Paul Lachine

Nature, Société Anonyme ?

BERLIN – Rares sont aujourd’hui les personnes qui pensent encore que les conventions des Nations unies, comme la Convention cadre sur les changements climatiques ou la Convention sur la diversité biologique, peuvent empêcher le réchauffement climatique, la perte de la biodiversité, l’épuisement des sols et la diminution des ressources en eau. De même, l’imposition de plafonds sur les émissions de carbone et de normes environnementales et sociales plus strictes pour réduire la consommation des ressources naturelles et protéger les travailleurs semble être passée de mode dans des économies frappées par la crise et craignant que de telles réglementations n’entravent le commerce et les investissements.

Puisque ces méthodes initiales semblent avoir perdu en crédibilité, certains gouvernements, des économistes et des institutions internationales comme le Programme des Nations unies pour l’environnement ont adopté une nouvelle approche basée sur l’idée que la nature est un fournisseur  de « services écosystémiques ». Ce faisant, ils ont transféré la responsabilité de gérer les risques posés à l’environnement aux acteurs du secteur privé au moyen de mécanismes basés sur le marché.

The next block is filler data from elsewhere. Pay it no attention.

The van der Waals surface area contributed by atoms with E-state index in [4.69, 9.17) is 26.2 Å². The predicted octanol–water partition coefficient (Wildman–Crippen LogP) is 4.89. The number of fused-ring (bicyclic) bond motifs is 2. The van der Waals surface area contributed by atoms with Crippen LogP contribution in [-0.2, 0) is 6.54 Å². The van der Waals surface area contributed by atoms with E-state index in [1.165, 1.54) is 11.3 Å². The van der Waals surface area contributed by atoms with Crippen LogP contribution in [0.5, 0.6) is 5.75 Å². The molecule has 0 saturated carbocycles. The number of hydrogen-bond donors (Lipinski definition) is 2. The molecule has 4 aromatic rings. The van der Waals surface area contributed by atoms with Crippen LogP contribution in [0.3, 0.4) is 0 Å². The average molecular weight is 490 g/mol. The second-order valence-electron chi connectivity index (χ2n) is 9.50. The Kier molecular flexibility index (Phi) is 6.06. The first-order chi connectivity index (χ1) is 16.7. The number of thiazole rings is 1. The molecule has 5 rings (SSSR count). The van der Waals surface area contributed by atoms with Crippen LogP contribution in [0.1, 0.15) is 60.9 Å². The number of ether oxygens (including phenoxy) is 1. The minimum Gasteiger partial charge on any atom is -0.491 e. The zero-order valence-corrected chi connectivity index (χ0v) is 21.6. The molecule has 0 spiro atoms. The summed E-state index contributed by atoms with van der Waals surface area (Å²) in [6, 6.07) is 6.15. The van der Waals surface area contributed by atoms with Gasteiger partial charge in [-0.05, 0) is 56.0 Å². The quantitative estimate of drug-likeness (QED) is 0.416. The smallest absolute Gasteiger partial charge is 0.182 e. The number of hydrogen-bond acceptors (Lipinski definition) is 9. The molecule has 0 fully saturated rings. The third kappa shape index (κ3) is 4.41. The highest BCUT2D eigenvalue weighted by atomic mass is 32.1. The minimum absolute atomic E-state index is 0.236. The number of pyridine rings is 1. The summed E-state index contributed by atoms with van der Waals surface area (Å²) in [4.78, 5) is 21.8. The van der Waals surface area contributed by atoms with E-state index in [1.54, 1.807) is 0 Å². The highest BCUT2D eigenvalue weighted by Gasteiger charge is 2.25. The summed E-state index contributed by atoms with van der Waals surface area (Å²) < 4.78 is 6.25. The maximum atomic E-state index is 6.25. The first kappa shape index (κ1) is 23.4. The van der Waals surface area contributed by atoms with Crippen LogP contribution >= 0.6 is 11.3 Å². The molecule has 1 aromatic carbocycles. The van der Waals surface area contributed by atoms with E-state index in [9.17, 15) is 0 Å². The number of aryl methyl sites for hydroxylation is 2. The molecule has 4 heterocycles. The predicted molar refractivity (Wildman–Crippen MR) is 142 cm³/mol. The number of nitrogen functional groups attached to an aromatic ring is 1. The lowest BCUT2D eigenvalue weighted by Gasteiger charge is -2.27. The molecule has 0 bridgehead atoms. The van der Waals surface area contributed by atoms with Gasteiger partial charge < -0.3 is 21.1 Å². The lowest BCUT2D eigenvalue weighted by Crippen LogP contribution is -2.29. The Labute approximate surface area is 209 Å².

Selon ce nouveau paradigme, la protection de l’environnement devient une question commerciale et la nature n’est plus qu’un ensemble de biens et de services négociables. Le corollaire de cette logique est que les services écosystémiques ne seront plus gratuits. Comme le dit Pavan Sukhdev, le principal auteur de l’étude L'économie des écosystèmes et de la biodiversité, qui cherche à évaluer l’impact économique de la dégradation de l’environnement, « Nous utilisons la nature parce qu’elle est précieuse, mais nous la perdons parce qu’elle est gratuite ».

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